In these instances, Gaza is not unique but is emblematic of the experience of the Occupied Palestinian Territories as a whole since 1967. According to Israeli political theorist Adi Ophir, the Gaza Strip and the West Bank alike have been subject to a rule of “inclusive exclusion.” They have been included territorially and economically within sovereign Israeli control but excluded politically as Israel has pursued a policy of “maximum land, minimum Arabs.” As Israeli colonization has expanded and accelerated over the past four decades, the zones to which Palestinians are confined and the movement among those zones have become increasingly restricted, thanks to Israeli-only roads, a network of checkpoints, and separation walls and militarized fences. This territorial fragmentation, not surprisingly, has gone hand in hand with Palestinian political fragmentation. Gaza is simply an extreme example of these trends.
Few Christian pilgrims to the Holy Land visit the Gaza Strip. The Israeli military, which controls entrance into Gaza, tightly limits entry, having decided that there are no valid pilgrimage or tourism reasons to visit Gaza. Many Christian communions around the world support and advocate for a two-state solution to the Palestinian-Israeli conflict, but an unflinching look at Israel’s territorial fragmentation of the Occupied Territories, with Gaza’s enforced isolation being an extreme example, should raise serious questions about whether a two-state solution to the conflict remains possible. The future to which Gaza’s present reality points is bleak.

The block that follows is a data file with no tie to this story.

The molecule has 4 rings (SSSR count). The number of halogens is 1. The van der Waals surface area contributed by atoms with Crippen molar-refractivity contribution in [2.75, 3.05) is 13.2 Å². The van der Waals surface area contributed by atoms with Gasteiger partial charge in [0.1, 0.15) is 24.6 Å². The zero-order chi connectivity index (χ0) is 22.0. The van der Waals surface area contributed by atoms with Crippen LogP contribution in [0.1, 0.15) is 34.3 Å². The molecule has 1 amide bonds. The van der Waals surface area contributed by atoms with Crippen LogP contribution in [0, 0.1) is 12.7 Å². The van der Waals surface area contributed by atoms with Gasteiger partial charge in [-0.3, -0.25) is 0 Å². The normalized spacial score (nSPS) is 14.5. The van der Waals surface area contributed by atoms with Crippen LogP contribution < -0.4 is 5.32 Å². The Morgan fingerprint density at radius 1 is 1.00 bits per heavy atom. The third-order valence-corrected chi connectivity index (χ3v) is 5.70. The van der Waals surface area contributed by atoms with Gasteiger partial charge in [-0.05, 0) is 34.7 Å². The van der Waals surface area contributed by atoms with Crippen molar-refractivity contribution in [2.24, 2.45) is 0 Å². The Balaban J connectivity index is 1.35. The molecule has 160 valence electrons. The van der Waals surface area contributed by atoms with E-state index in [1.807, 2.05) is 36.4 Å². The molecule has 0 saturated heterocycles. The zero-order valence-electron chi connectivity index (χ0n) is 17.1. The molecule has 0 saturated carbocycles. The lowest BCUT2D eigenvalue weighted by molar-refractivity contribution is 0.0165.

Hope, it would seem, is in short supply. Yet spend some time with Gazans like the workers at the Near East Council of Churches in Gaza City or with women who organize after-school clubs for children and youth in Khan Younis, and you will come away impressed and moved by the resilience of people living under such harsh conditions. Or spend time with Israeli peace-building organizations like Zochrot and New Profile and you will see alternatives to militarism, dispossession, and revenge. Studies like Filiu’s are valuable for underscoring the grim severity of the present situation and for recounting the history that produced it. But hope for the future is in Palestinians’ and Israelis’ patient and determined work toward a politics that is not captive to the violent strategies of separation and partition that have created the human disaster gripping Gaza.